Do you feel out of control or shameful when you eat?
You may have binge-eating disorder. Binge-eating disorder (BED) is so misunderstood, even though it is the MOST COMMON eating disorder, There are so many myths about this eating disorder (to be covered in multiple blog posts in the future).
Many counselors will prescribe weight-loss systems to their clients with BED, but not me. I know that these diet plans only set people up for failure. I believe that learning to trust and understand your body and it's cues, dealing with the shame, and understanding how past experiences and society have impacted your relationship with food and your body are the ways to move toward the life you want.
I do not ever shame my clients. I provide you with a safe, nonjudgmental space to explore issues that are important, relevant, and possibly have never been shared before. This is important because it is in my office where you can feel safe enough to be yourself and experience unconditional acceptance.
If you have binge-eating disorder, I want to help you. Please click the button below to contact me.
eating large amounts of food, often in secret
hiding food or eating in secret
eating when not hungry
feeling out of control when eating
feelings of shame and guilt
fluctuations in weight may be present
using food to deal with emotions
Diagnosing binge eating disorder
According to the DSM-5 (Diagnostic and Statistical Manual of Mental Disorders 5th Edition, 2013)
Recurrent episodes of binge eating. An episode of binge eating is characterized by both of the following:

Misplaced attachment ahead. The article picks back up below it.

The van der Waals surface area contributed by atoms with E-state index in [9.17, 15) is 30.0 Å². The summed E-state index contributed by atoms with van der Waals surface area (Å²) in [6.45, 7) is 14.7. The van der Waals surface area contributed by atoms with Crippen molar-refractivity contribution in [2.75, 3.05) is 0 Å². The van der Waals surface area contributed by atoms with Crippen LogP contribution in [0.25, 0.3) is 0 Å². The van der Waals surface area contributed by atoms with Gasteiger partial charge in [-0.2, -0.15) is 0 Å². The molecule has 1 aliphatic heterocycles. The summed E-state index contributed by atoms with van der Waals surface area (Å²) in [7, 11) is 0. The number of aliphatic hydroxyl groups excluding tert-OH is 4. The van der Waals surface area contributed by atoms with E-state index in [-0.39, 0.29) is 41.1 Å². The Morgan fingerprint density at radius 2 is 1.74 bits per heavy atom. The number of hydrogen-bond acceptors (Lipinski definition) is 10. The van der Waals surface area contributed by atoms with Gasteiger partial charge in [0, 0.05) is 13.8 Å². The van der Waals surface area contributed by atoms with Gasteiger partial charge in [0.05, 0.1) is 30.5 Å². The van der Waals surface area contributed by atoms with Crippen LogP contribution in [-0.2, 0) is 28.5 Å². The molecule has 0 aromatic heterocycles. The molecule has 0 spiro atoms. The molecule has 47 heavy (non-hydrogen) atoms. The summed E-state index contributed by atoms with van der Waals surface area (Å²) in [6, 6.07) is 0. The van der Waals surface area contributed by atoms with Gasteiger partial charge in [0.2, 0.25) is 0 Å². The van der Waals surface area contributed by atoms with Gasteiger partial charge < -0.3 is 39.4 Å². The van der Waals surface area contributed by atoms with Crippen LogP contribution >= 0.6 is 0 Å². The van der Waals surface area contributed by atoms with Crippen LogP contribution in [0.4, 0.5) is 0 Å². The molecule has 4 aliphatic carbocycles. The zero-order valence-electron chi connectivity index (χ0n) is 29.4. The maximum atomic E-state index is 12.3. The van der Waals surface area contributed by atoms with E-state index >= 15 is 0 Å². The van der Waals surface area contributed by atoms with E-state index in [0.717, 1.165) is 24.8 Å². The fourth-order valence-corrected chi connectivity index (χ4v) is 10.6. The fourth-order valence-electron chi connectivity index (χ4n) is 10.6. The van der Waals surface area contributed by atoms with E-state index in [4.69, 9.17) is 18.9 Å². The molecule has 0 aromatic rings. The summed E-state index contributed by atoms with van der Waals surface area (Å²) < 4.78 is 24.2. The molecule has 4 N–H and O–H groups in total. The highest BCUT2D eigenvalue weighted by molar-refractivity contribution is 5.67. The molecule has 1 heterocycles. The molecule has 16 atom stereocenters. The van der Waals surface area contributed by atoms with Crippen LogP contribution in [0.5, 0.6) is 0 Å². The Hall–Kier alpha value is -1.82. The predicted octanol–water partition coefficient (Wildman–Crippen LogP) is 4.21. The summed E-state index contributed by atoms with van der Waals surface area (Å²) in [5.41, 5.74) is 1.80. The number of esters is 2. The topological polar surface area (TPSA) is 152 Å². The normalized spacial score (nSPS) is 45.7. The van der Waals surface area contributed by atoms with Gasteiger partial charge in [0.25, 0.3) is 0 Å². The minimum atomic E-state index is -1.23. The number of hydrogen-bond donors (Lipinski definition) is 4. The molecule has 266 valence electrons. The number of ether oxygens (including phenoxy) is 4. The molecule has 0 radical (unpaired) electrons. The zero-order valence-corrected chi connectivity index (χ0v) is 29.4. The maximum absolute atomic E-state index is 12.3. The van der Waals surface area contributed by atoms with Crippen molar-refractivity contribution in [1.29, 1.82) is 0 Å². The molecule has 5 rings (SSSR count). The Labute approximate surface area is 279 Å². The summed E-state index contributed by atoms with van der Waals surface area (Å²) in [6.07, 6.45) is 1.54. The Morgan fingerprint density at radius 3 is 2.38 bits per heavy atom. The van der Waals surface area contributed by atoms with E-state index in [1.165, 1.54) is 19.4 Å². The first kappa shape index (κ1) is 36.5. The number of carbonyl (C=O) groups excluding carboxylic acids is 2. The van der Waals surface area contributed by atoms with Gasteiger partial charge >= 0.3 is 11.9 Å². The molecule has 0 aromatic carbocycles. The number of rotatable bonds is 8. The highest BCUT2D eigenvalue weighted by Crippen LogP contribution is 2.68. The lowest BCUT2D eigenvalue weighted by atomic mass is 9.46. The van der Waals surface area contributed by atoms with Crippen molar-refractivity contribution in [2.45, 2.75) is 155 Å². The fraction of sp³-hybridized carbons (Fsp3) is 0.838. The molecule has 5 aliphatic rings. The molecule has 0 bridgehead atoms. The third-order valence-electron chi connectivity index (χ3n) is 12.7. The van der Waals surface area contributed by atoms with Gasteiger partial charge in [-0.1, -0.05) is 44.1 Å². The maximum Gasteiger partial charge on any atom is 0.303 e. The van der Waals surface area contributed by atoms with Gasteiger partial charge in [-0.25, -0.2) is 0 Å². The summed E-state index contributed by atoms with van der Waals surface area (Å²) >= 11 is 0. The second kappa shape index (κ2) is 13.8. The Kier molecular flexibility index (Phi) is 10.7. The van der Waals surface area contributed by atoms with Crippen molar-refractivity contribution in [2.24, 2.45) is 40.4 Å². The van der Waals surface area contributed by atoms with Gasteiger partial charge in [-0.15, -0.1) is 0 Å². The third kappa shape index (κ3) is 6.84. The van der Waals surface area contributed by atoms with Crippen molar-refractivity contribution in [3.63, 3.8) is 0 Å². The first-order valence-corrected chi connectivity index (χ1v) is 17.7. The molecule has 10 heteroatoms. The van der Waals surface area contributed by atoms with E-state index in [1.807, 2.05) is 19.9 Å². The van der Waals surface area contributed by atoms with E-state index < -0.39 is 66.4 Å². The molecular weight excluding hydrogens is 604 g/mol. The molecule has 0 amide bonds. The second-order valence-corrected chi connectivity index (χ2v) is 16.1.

eating, in a discrete period of time (for example, within any 2-hour period), an amount of food that is definitely larger than most people would eat in a similar period of time under similar circumstances
a sense of lack of control over eating during the episode (for example, a feeling that one cannot stop eating or control what or how much one is eating)
The binge-eating episodes are associated with three (or more) of the following:
eating much more rapidly than normal
eating until feeling uncomfortably full
eating large amounts of food when not feeling physically hungry
eating alone because of feeling embarrassed by how much one is eating
feeling disgusted with oneself, depressed, or very guilty afterwards
Marked distress regarding binge eating is present.
The binge eating occurs, on average, at least once a week for three months.
The binge eating is not associated with the recurrent use of inappropriate compensatory behavior (for example, purging) and does not occur exclusively during the course Anorexia Nervosa, Bulimia Nervosa, or Avoidant/Restrictive Food Intake Disorder.